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Doctors' Answers to "Frequently Asked Questions" - Calcium


These comments are made for the purpose of discussion and should NOT be used as recommendations for or against therapies or other treatments. An individual patient is always advised to consult their own physician.

Calcium & Leg Cramps[posted 11/6/98]
Question: Would taking Calcium enhance night leg cramps?

Answer: Occasionally, usually no effect.

Calcium [posted 10/2/98]
Question: I am a 52 yr. old who has been recently diagnosed with osteopenia. I take Calcium 500mgms. with Vitamin D three times daily. I've had a hysperectomy and also have gall stones. I have not experienced menopause. Recently I moved to a new location. Our local water I am told has a high Calcium content. Should I decrease the amount of Calcium I take. Is it likely that the Calcium will aggravate my gallstones.

Answer: The calcium should have no effect on your gallstones. The calcium in your water will increase your intake;but, not sufficiently to warrant stopping or decreasing the calcium. An accurate test is to measure urinary calcium excretion over 24 hours to adjust your dosage for your dietary intake. Also, you need Vitamin D to use the calcium. You can usually get this with sun exposure, milk or vitamin supplements.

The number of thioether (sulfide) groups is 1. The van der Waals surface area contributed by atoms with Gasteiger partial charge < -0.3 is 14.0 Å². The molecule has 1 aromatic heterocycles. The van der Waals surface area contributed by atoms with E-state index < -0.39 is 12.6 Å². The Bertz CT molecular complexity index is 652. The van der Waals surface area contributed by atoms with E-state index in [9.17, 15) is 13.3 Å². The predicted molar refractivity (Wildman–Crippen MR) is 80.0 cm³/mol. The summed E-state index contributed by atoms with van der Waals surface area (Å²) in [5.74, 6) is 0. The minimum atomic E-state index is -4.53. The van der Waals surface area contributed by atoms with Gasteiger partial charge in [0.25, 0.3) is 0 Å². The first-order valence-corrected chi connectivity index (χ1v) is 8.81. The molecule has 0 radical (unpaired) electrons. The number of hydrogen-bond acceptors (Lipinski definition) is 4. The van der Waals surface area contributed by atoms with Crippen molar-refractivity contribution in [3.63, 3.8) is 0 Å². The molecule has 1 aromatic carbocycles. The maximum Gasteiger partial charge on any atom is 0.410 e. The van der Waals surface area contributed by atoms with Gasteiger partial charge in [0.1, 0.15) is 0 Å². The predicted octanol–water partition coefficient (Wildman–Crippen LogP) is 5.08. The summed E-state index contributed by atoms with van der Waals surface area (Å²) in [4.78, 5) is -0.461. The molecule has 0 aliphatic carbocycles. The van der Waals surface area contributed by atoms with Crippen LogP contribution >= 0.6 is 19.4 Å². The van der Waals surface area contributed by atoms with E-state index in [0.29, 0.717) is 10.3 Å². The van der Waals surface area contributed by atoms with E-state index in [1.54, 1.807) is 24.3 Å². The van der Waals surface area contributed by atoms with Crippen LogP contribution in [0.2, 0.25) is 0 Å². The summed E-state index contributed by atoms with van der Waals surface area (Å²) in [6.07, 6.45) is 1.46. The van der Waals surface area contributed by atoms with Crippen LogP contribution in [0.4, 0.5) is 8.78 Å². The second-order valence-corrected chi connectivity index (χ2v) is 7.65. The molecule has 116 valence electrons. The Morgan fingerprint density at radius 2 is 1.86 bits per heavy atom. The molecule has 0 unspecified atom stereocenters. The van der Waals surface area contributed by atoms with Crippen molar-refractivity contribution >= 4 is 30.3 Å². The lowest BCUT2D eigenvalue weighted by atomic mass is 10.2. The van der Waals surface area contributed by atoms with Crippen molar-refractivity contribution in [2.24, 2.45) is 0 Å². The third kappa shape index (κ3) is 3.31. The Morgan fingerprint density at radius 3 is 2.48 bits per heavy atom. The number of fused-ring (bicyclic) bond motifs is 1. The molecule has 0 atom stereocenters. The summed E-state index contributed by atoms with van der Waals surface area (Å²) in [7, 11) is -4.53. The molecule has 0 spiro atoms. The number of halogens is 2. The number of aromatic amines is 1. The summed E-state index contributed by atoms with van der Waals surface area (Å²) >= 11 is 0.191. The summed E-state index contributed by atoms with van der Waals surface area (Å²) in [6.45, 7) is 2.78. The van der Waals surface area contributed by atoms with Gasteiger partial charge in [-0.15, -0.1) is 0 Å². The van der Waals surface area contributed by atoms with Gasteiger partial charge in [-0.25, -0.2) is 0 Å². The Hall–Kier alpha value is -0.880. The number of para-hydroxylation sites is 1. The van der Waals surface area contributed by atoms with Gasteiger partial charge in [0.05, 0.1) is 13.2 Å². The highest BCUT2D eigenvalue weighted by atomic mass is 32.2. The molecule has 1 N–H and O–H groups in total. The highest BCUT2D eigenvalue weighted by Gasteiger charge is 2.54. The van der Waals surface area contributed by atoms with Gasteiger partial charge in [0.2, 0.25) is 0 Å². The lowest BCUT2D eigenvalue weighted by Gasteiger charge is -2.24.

Calcium Deposits
Question: I have a friend (a young woman) who has been told she has a calcium deposit blocking a salivary gland duct. Her doctors have not been able to tell her what causes the Calcium deposit. Do you have any information? Are their treatment options other than the recommended surgery?

Answer: These can usually be retrieved with local manipulation of a probe in the doctor's office. Larger ones will require surgery. They are caused by a similar process to kidney stones and are relatively common. High fluid intakes, sour foods etc., will decrease the risk in the future.

Tagamet
Question: Are TUMS a good calcium supplement? If so, how many can an individual consume daily without having any side effects? Are there actually any side effects?

Answer: Tums is a good source of calcium and often the cheapest milligram for milligram. Price it out; but, calcium carbonate is calcium carbonate. Side effects are limited to formation of renal calculi(stones). If you or your family doesn't form stones, I wouldn't be concerned.

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